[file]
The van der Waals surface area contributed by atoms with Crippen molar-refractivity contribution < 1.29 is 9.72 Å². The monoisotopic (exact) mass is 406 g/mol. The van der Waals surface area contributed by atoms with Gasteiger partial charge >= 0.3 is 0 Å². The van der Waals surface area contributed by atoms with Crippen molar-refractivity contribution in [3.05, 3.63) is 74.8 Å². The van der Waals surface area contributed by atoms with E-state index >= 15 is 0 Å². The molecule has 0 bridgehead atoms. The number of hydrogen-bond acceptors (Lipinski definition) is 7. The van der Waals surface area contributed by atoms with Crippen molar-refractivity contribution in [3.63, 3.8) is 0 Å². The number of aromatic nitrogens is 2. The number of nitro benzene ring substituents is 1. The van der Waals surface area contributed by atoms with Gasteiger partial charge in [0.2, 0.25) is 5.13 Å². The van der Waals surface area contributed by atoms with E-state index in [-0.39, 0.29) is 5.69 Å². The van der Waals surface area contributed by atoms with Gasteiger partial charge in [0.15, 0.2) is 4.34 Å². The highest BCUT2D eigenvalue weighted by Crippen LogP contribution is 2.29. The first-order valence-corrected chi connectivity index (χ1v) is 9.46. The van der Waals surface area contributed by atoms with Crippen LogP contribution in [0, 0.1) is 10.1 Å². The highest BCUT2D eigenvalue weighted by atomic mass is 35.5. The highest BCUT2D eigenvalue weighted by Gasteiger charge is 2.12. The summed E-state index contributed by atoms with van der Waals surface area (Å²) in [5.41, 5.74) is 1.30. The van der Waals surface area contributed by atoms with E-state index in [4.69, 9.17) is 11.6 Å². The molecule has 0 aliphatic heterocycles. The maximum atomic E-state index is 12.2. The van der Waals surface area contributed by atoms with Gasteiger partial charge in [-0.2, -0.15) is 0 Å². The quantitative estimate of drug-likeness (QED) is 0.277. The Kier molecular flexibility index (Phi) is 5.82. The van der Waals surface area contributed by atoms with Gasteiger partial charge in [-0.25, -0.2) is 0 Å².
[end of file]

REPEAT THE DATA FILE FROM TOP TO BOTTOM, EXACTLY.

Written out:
The van der Waals surface area contributed by atoms with Crippen molar-refractivity contribution < 1.29 is 9.72 Å². The monoisotopic (exact) mass is 406 g/mol. The van der Waals surface area contributed by atoms with Gasteiger partial charge >= 0.3 is 0 Å². The van der Waals surface area contributed by atoms with Crippen molar-refractivity contribution in [3.05, 3.63) is 74.8 Å². The van der Waals surface area contributed by atoms with E-state index >= 15 is 0 Å². The molecule has 0 bridgehead atoms. The number of hydrogen-bond acceptors (Lipinski definition) is 7. The van der Waals surface area contributed by atoms with Crippen molar-refractivity contribution in [3.63, 3.8) is 0 Å². The number of aromatic nitrogens is 2. The number of nitro benzene ring substituents is 1. The van der Waals surface area contributed by atoms with Gasteiger partial charge in [0.2, 0.25) is 5.13 Å². The van der Waals surface area contributed by atoms with E-state index in [-0.39, 0.29) is 5.69 Å². The van der Waals surface area contributed by atoms with Gasteiger partial charge in [0.15, 0.2) is 4.34 Å². The highest BCUT2D eigenvalue weighted by Crippen LogP contribution is 2.29. The first-order valence-corrected chi connectivity index (χ1v) is 9.46. The van der Waals surface area contributed by atoms with Crippen LogP contribution in [0, 0.1) is 10.1 Å². The highest BCUT2D eigenvalue weighted by atomic mass is 35.5. The highest BCUT2D eigenvalue weighted by Gasteiger charge is 2.12. The summed E-state index contributed by atoms with van der Waals surface area (Å²) in [5.41, 5.74) is 1.30. The van der Waals surface area contributed by atoms with E-state index in [4.69, 9.17) is 11.6 Å². The molecule has 0 aliphatic heterocycles. The maximum atomic E-state index is 12.2. The van der Waals surface area contributed by atoms with Gasteiger partial charge in [-0.2, -0.15) is 0 Å². The quantitative estimate of drug-likeness (QED) is 0.277. The Kier molecular flexibility index (Phi) is 5.82. The van der Waals surface area contributed by atoms with Gasteiger partial charge in [-0.25, -0.2) is 0 Å².